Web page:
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What is a bicycle boulevard? Where would they go? How would they be implemented?

These are questions addressed in the City of Tucson’s Bicycle Boulevard Master Plan released in draft form this week.

The Tucson Bicycle and Pedestrian program is hoping to get feedback from the community about the plan to make any final changes.

According to bicycle and pedestrian planner Andrew Bemis, the plan includes:

  • A summary of the history, current conditions, and benefits of bicycle boulevards in Tucson
  • Design guidance for the construction of bicycle boulevards
  • Conceptual plans and cost estimates for each bicycle boulevard corridor
  • A prioritized list of bicycle boulevard projects
  • A description of the implementation process

He wrote in an email to bicycle advocates that they are looking to make final tweaks before sending to the City Council.

Here are some of the highlights from the report:

1. What bicycle boulevards do:

Bicycle boulevards are residential streets designed to prioritize bicycling and enhance conditions for walking. Bicycle boulevards vary in character to reflect the unique neighborhoods they travel through, but all include the defining features and engineering tools to:

  • slow traffic,
  • reduce cut-through traffic, and
  • assist bicyclists and pedestrians in crossing busier roadways. Bicycle boulevards encourage biking and walking as transportation options for individuals of all ages and abilities because they are safer and tend to be more comfortable than using major arterial roadways.

2. Existing bike boulevards and their effect on traffic and safety

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Screen Shot 2016-07-20 at 8.29.16 AM3. Pavement condition on bicycle boulevards

Pavement condition has a significant effect on the comfort and safety of cyclists. As such, it is an important factor in the effectiveness of a bicycle boulevard to attract riders. Many cyclists are likely to go out of their way to enjoy a ride on a well-paved street. At best, damaged pavement may create a frustrating and uncomfortable ride. At worst, bumpy, cracked or severely pot-holed roads can pose a challenge to a rider’s ability to control a bike.

TDOT recognizes the significance of pavement conditions on bicyclists comfort and safety. When possible, TDOT implements higher quality resurfacing treatments on designated bicycle boulevards during regularly scheduled resurfacing projects. For example, during the June 2015 resurfacing of the Sam Hughes neighborhood, and the June 2016 resurfacing of the Peter Howell neighborhood, the Third Street Bicycle Boulevard was milled and repaved – in order to provide a better riding surface and to get the most value by investing in segments that are used far more than most other residential streets. In 2017 the Third Street Bicycle Boulevard in Miramonte East and Speedway/Swan neighborhoods will receive the same treatment.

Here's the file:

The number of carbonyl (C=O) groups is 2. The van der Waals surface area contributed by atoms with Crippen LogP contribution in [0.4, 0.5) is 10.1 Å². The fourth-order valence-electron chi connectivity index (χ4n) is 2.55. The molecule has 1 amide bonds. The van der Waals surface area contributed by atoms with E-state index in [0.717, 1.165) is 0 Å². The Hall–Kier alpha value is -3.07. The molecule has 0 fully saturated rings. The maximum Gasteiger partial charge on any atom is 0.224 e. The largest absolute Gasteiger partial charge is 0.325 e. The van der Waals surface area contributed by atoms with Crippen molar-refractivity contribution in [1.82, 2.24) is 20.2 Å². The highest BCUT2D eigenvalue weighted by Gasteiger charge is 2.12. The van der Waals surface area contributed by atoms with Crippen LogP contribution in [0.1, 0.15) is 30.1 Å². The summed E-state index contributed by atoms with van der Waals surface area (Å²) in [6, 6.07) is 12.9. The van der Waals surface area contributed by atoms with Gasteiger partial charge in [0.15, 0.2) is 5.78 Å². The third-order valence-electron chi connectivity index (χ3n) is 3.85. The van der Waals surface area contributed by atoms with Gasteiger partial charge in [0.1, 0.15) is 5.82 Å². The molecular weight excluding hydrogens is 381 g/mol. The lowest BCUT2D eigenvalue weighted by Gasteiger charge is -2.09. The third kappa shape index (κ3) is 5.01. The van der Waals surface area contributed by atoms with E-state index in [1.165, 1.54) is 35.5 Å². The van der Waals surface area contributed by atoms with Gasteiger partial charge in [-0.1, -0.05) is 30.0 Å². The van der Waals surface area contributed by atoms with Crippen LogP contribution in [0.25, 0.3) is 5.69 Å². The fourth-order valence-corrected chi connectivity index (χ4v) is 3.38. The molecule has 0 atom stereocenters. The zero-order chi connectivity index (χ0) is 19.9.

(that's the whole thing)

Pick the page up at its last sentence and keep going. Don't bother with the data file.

Resurfacing schedules in the City of Tucson are currently overseen by the Bond Oversight Commission, created to administer the 2012 voter-approved Road Recovery Bond program. Efforts are being made to further prioritize the bicycle boulevard network for future resurfacing investments.

4. Priorities

While the goal is to implement the whole bicycle boulevard network, the reality of the funding situation means that select corridors will be enhanced as funding becomes available. In order to strategically develop the network over time, a prioritization process was developed.

Priority was first given to the eight in-progress bicycle boulevards that have already received some funding. The remaining 55 corridors were then ranked based on a data-driven methodology involving an analysis of regional bicycle demand, corridor cost estimates, existing infrastructure, and overall network connectivity.

Screen Shot 2016-07-20 at 8.35.22 AM5. Funding the network

The City of Tucson will have to find money for the routes through different grants and posts of money.

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Provide feedback: 

The City of Tucson welcomes public comment and feedback on the DRAFT Bicycle Boulevard Master Plan. You can submit your comments using any of the options below:
• Fill out the online comment form
• Email your comments to
• Call Andy Bemis at (520) 837-6596
• Write to us at :
City of Tucson Transportation Department